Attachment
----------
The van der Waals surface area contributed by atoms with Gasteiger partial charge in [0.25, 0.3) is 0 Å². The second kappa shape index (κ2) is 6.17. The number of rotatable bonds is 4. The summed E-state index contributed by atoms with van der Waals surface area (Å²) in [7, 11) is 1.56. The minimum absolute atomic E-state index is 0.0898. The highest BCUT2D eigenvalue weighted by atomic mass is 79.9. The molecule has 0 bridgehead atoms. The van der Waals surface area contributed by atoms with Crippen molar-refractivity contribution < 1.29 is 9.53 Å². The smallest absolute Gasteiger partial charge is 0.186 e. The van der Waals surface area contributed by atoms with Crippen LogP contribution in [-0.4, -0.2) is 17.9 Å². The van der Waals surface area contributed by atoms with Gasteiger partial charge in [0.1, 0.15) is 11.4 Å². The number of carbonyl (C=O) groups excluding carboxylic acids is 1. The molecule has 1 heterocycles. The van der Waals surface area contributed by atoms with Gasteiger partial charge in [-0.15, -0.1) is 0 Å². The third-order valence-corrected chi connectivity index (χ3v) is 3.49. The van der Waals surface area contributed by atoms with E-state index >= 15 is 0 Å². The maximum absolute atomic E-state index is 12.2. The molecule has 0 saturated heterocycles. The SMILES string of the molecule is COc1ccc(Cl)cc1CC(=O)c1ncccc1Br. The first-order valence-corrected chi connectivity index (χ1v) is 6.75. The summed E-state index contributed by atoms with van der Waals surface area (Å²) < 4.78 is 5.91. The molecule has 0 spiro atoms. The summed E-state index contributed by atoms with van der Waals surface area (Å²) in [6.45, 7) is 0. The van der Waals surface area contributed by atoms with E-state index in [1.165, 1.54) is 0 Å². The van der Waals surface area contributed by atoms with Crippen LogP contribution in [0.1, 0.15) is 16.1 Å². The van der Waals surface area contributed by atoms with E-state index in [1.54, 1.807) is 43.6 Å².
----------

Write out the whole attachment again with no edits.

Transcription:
The van der Waals surface area contributed by atoms with Gasteiger partial charge in [0.25, 0.3) is 0 Å². The second kappa shape index (κ2) is 6.17. The number of rotatable bonds is 4. The summed E-state index contributed by atoms with van der Waals surface area (Å²) in [7, 11) is 1.56. The minimum absolute atomic E-state index is 0.0898. The highest BCUT2D eigenvalue weighted by atomic mass is 79.9. The molecule has 0 bridgehead atoms. The van der Waals surface area contributed by atoms with Crippen molar-refractivity contribution < 1.29 is 9.53 Å². The smallest absolute Gasteiger partial charge is 0.186 e. The van der Waals surface area contributed by atoms with Crippen LogP contribution in [-0.4, -0.2) is 17.9 Å². The van der Waals surface area contributed by atoms with Gasteiger partial charge in [0.1, 0.15) is 11.4 Å². The number of carbonyl (C=O) groups excluding carboxylic acids is 1. The molecule has 1 heterocycles. The van der Waals surface area contributed by atoms with Gasteiger partial charge in [-0.15, -0.1) is 0 Å². The third-order valence-corrected chi connectivity index (χ3v) is 3.49. The van der Waals surface area contributed by atoms with E-state index >= 15 is 0 Å². The maximum absolute atomic E-state index is 12.2. The molecule has 0 saturated heterocycles. The SMILES string of the molecule is COc1ccc(Cl)cc1CC(=O)c1ncccc1Br. The first-order valence-corrected chi connectivity index (χ1v) is 6.75. The summed E-state index contributed by atoms with van der Waals surface area (Å²) < 4.78 is 5.91. The molecule has 0 spiro atoms. The summed E-state index contributed by atoms with van der Waals surface area (Å²) in [6.45, 7) is 0. The van der Waals surface area contributed by atoms with E-state index in [1.165, 1.54) is 0 Å². The van der Waals surface area contributed by atoms with Crippen LogP contribution in [0.1, 0.15) is 16.1 Å². The van der Waals surface area contributed by atoms with E-state index in [1.54, 1.807) is 43.6 Å².